A few years back, I was pushed into seeing the "High School Musical" movies, and, boy howdy, I wasn't looking forward to the assured sensorial punishment. The trilogy turned out to be a charming, jaunty experience, teeming with happy feet and fresh-faced young talent, kicking up a Disney Channel-approved storm that, while outrageously broad, provided the essentials in terms of tween melodrama. While Vanessa Hudgens is out there appearing in awful movies ("Beastly," "Sucker Punch") and Zac Efron looks to butch up in indie cinema, Ashley Tisdale is perfectly content to continue on with her own starring vehicle, once again taking command of Sharpay as she looks to make her mark on the Great White Way.
Creating a sensation in Albuquerque theater, Sharpay (Ashley Tisdale) is ready for the big lights of Broadway. With her parents' blessing, Sharpay chases an invitation to star in an upcoming musical, thrilled with the opportunity to share her genius with the world. However, when the acting offer isn't quite what she imagined, Sharpay is forced to rough it in New York City, attempting to wrangle pet dog Boi a spot in the show, opposite stiff competition from pre-teen Roger (Bradley Steven Perry) and his trained pooch. Facing the wrath of star Amber (Cameron Goodman) and a tender friendship with film student Peyton (Austin Butler), Sharpay is left a stressed, confused pile of pink, fearing her dreams will never come true.
Moving away from teen concerns and hallway dance-offs, "Sharpay's Fabulous Adventure" looks to take the franchise into a more young adult direction, pitting its most egomaniacal character against the harsh realities of life. Or what passes for the harsh realities of life on the Disney Channel.
Cleaving away the cast of "High School Musical," the new film is strictly the Sharpay show, highlighting the aspiring actress's brutal entry into backstage politics and competition, keeping to the basics of the character's relentless vanity and ego, piercing qualities successfully stretched to 89 minutes of screentime by writer Robert Horn. It's a thin film, but one of pleasant comedic drive and unexpected snap, with Sharpay successfully landing a new collection of foils and folly as she shoves her way to Broadway stardom, facing the last thing she ever expected upon arrival in New York City: Subservience.
Dealing with miserable apartments, demanding stars, Roger's persistent mischief, and Peyton's puppy-dog attention, Sharpay burns through a conventional routine of setbacks, though it's pleasing to see Tisdale giving the role needed pucker. This is her fourth time embodying the glammy blonde terror, and while Sharpay's antics are predictable, Tisdale digs her nails into the role, giving tepid punchlines and cartoon reactions a satisfying velocity. The supporting cast makes for a reassuring range of troublemakers and fussy Broadway types, generating a compelling swirl of personalities that challenge our heroine. Nevertheless, it's a lost cause, simply because this is Tisdale's shining moment. She's amusing and frightfully assertive, while successfully elongating Sharpay's wrath and redemption to feature-length requirements.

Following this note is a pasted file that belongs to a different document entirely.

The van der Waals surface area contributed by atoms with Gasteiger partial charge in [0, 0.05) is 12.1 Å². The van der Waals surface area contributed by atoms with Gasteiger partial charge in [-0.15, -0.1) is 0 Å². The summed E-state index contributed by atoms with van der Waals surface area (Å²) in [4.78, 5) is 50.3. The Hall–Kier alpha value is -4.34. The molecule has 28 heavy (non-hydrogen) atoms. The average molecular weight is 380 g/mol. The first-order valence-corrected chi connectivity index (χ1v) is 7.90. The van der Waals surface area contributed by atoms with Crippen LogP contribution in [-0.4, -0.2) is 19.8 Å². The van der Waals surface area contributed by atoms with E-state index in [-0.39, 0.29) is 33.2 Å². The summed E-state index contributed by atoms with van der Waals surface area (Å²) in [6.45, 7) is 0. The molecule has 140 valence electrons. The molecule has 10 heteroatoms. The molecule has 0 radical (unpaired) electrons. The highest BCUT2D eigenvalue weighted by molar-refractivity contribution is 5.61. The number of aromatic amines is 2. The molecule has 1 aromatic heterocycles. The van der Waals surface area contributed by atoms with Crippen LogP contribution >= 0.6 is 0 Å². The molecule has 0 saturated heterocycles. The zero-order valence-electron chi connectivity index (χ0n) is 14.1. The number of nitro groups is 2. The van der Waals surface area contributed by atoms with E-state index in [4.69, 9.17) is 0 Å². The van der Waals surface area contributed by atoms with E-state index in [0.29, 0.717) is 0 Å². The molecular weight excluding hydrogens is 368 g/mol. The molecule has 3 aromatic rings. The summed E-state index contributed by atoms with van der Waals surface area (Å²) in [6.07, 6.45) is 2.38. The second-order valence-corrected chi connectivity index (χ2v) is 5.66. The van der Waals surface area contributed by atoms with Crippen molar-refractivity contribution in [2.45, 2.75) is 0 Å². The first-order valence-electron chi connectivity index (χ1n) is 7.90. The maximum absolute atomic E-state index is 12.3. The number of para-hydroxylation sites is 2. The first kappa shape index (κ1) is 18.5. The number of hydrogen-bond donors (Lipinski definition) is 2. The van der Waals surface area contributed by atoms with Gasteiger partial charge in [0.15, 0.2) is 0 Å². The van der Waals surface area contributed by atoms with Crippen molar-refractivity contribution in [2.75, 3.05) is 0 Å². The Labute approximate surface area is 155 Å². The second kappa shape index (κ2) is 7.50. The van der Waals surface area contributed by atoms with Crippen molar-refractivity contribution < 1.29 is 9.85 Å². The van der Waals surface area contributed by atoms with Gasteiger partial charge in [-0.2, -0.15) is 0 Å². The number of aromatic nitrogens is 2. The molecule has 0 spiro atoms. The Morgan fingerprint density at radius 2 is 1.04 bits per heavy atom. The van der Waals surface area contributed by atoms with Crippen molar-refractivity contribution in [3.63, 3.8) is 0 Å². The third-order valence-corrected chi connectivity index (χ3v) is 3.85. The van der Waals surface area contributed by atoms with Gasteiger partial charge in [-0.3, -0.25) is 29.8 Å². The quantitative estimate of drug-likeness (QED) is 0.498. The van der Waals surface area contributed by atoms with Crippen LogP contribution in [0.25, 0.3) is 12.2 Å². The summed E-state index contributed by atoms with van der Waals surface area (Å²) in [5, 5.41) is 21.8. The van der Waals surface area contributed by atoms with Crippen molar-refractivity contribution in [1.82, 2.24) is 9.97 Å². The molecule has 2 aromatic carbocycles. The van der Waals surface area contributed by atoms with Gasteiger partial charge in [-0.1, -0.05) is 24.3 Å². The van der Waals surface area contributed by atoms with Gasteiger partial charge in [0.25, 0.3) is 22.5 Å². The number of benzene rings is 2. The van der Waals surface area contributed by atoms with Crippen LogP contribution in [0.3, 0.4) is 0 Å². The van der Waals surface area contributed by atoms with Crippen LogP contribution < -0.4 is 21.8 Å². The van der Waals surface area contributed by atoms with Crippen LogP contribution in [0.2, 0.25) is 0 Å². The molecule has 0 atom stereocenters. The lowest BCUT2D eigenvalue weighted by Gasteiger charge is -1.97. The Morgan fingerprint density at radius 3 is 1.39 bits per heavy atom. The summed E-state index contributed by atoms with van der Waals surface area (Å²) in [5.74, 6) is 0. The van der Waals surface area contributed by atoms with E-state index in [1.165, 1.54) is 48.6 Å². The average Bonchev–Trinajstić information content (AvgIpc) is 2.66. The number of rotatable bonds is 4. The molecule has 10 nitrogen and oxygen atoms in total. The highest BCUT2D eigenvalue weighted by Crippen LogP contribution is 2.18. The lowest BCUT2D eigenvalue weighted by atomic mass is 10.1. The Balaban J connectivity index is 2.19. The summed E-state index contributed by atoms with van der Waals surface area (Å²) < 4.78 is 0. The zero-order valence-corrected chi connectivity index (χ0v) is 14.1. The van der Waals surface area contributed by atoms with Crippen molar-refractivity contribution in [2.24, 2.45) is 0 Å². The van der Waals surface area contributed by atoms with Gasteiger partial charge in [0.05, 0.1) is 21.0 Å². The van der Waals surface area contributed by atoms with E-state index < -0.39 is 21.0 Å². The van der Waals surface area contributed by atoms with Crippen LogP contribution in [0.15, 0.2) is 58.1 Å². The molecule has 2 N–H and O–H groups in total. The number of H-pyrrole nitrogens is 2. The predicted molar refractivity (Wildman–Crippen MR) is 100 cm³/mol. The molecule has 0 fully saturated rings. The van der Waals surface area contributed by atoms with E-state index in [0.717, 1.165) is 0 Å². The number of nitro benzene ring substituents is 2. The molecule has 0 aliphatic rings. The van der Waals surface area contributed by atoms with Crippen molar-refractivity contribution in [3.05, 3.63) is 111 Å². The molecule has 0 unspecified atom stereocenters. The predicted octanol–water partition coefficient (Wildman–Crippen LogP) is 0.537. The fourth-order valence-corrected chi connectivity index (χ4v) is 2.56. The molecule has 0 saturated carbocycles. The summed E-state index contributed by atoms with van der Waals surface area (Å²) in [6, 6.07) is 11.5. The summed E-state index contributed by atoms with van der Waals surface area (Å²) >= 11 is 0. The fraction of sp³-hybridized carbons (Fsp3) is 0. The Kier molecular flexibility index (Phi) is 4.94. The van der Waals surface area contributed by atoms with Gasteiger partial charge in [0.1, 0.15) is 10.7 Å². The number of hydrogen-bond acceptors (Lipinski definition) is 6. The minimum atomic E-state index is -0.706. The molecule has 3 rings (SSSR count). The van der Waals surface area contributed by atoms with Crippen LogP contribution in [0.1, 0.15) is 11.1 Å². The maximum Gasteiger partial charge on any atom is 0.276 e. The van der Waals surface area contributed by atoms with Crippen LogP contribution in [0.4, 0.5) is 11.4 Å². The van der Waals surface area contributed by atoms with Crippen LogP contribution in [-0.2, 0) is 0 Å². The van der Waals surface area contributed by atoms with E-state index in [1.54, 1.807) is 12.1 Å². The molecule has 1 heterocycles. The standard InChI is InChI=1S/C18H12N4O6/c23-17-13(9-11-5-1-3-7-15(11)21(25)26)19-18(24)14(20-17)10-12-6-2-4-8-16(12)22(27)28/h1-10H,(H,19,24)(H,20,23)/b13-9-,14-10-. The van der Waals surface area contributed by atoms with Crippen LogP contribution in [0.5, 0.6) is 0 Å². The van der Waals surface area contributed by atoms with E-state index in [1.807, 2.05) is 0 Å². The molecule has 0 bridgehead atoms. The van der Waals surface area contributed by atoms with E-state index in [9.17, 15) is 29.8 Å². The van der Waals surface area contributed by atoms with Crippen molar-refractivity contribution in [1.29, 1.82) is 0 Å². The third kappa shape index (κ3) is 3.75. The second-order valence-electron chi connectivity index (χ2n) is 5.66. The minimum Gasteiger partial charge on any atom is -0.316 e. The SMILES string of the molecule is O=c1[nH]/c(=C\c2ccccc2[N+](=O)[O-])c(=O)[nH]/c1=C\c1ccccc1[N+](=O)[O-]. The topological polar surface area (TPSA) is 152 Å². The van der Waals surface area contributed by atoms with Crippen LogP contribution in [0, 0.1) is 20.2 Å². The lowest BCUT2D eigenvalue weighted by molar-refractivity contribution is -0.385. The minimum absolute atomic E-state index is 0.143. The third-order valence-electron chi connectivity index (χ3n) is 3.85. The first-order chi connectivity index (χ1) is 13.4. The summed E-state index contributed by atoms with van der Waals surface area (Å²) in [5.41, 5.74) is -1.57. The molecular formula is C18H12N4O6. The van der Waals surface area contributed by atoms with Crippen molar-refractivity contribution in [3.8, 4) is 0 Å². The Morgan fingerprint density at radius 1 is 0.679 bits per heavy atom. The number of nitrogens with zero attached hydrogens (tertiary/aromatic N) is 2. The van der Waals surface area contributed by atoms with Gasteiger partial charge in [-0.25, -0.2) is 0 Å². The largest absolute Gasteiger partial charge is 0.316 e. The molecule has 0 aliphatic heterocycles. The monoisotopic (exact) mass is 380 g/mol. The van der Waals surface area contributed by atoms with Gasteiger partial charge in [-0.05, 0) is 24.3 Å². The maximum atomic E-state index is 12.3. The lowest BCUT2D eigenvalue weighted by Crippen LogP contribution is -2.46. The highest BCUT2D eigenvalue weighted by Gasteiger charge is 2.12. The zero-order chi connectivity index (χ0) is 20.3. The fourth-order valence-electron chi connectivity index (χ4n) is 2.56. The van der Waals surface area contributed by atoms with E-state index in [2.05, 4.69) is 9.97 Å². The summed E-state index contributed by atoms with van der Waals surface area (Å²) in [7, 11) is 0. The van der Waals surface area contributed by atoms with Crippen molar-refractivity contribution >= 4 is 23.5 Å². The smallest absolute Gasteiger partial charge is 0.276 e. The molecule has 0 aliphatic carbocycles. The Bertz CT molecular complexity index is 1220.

And, for the curious, I'm sorry to report no major players from the "High School Musical" world return to cameo in this spin-off. Though Lucas Grabeel, who played Sharpay's brother Ryan, contributes to the soundtrack.
Colors are hot during the AVC encoded image (1.78:1 aspect ratio) presentation, with hues of all potency popping superbly during the film. Costumes are especially intense, with Sharpay's signature pink creating a vivid image impression, while city particulars also retain an evocative brilliance. Skintones are natural, while shadow detail is supportive, giving stage encounters a crisp feel of darkness. Clarity is strong throughout the film, sustaining gigantic facial reactions and interior textures, while marquees and street encounters give off a hearty urban feel. Though shot for the small screen, the feature offers a worthwhile visual kick, making Sharpay's world as vivid as can be expected.
The 5.1 Dolby Digital 5.1 sound mix finds an iffy middle between tinny dialogue exchanges and powerful pop music. The verbal encounters are crisp, but lack a lush presence to accompany the heated emotions. Exposition is understood, but some of the more comedic encounters sound a little harsh. The musical numbers offer dimensional heft, feeling out the surrounds with a circular stage presence and moderate lower-end response. Scoring is soft, finding more of a white noise position. Atmospherics for street scenes are convincing, while stage echo is compelling, summoning a plausible feeling of distance. French and Spanish tracks are also included.
English, English SDH, Spanish, and French subtitles are offered.
"The Evolution of Sharpay" (8:57) chats up Tisdale, who discusses her character's arc throughout the "High School Musical" franchise, and her feelings about the latest adventure. An enormous amount of clips are employed to provide examples of Sharpay's chirpy growth.
"Bloopers" (1:22) present a brief display of mix-em-ups, most emerging from Tisdale's dealings with the dog portraying Boi, and his penchant for biting hats and fidgeting.
"Austin Cam" (7:00) surveys the footage recorded by actor Butler, whose character carries a camera around for a large portion of the movie. Inadvertently capturing the filmmaking effort in the background of his "shots," the featurette successfully communicate the mood of the set and the playfulness of the actors.
A Trailer has not been included.
The musical numbers are surprisingly limited to only a few stage efforts, which is a blessing considering how satisfying the movie is without song and dance. Though frivolous, "Sharpay's Fabulous Adventure" is an enjoyable romp with everyone's favorite pampered princess, delivering limited antics with a great deal of charisma.